Frozen Holiness

I’m a little embarrassed to admit that the only movie I have seen in a theater in recent months is Disney’s “Frozen.”  For those who have not seen it, I can confirm that, yes indeed, the protagonist of the movie was orphaned in the first five minutes of the movie as is the custom in all good Disney flicks.  Despite this, my children loved the movie.

What I found most interesting in the movie was that the heroine had the ability to alter or even control the environment – an amazing power.  Yet, her parents convinced her to hide it completely.  She eventually chose to continue hiding this gift even after her parents’ death.  It took a crisis in her family and in her hometown to force her to see that she could find balance in her life – enjoying her unusual power without dominating or damaging the world around her.

I don’t think it’s necessarily the message that Disney was trying to send, but I think it’s an important one.  We may not have innate superpowers like Elsa in “Frozen,” but technology has given us an incredible ability to manipulate the world around us.  We can make it light when it’s dark and cold when it’s warm.  We can fly across the globe and send people to the bottom of the sea.  It’s amazing when you think about it.

With such power, though, comes a responsibility.  This is something that our tradition has always understood, and it was certainly on my mind as we observed Earth Day this past Tuesday.

In this week’s Torah portion, for example, God gives us a veritable catalog of ways in which we can infuse our lives – and the world – with holiness.  Included in this rather lengthy list is the following teaching:

“When you enter the land and plant any tree for food, you shall regard its fruit as forbidden. Three years it shall be forbidden for you, not to be eaten. In the fourth year all its fruit shall be set aside for jubilation before the Lord; and only in the fifth year may you use its fruit — that its yield to you may be increased: I the Lord am your God (Leviticus 19:23-25).”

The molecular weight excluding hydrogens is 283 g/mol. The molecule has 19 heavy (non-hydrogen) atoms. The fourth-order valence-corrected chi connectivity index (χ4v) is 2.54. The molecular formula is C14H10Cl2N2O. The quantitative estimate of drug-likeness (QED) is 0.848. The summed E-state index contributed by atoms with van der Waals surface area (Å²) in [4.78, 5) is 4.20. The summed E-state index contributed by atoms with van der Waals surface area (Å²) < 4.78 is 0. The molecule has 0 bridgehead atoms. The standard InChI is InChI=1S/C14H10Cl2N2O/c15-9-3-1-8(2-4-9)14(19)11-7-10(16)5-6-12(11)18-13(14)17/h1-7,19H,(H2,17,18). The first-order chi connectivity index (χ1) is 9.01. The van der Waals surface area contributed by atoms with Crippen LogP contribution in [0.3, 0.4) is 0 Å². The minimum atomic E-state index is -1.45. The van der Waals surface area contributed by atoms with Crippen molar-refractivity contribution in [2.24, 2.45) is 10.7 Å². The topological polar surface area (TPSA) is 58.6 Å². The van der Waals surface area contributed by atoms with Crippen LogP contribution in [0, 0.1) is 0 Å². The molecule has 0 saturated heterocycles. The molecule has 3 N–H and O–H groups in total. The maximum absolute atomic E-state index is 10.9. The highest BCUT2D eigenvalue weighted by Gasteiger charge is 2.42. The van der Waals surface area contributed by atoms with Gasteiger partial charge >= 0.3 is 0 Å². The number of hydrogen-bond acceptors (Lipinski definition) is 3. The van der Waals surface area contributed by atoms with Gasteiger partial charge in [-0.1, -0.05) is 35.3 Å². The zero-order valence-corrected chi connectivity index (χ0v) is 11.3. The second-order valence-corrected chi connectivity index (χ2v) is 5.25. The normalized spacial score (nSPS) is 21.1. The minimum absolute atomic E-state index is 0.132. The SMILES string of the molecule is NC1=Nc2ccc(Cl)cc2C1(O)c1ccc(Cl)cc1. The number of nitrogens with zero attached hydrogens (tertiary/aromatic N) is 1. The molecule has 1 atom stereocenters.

In other words, we may think that our control over the land is so complete that we can make our own rules and we can take all the credit.  God reminds us that there are limits to our power and that we ought to remember the true source of that power.  As we read elsewhere in the Bible, “The earth is Adonai’s and the fullness thereof (Psalm 24:1).”

It is with this idea in mind that our congregation has reached out to an organization called GreenFaith to be a part of their Certification Program.  Through this program, we hope to minimize our impact on the Earth so that we can be responsible stewards of God’s great gift to us.

Under the leadership of Marjorie Fox, we have already started putting together an incredible team of volunteers to help us with this undertaking.  But, there’s always room for more!  If you are interested in what Judaism has to say about environmentalism and how we as a congregation can be environmental leaders, then please be in touch with either Marjorie or me.

 

Shalom,

RAF.

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About Rabbi Avi Friedman

I am the rabbi of Congregation Ohr Shalom - SJCC, a progressive Conservative and traditional congregation. I am also husband to Jodi as well as father to Gabi, Jonah, Jessica and Ilana. I have been a part of the Summit community since 2005.
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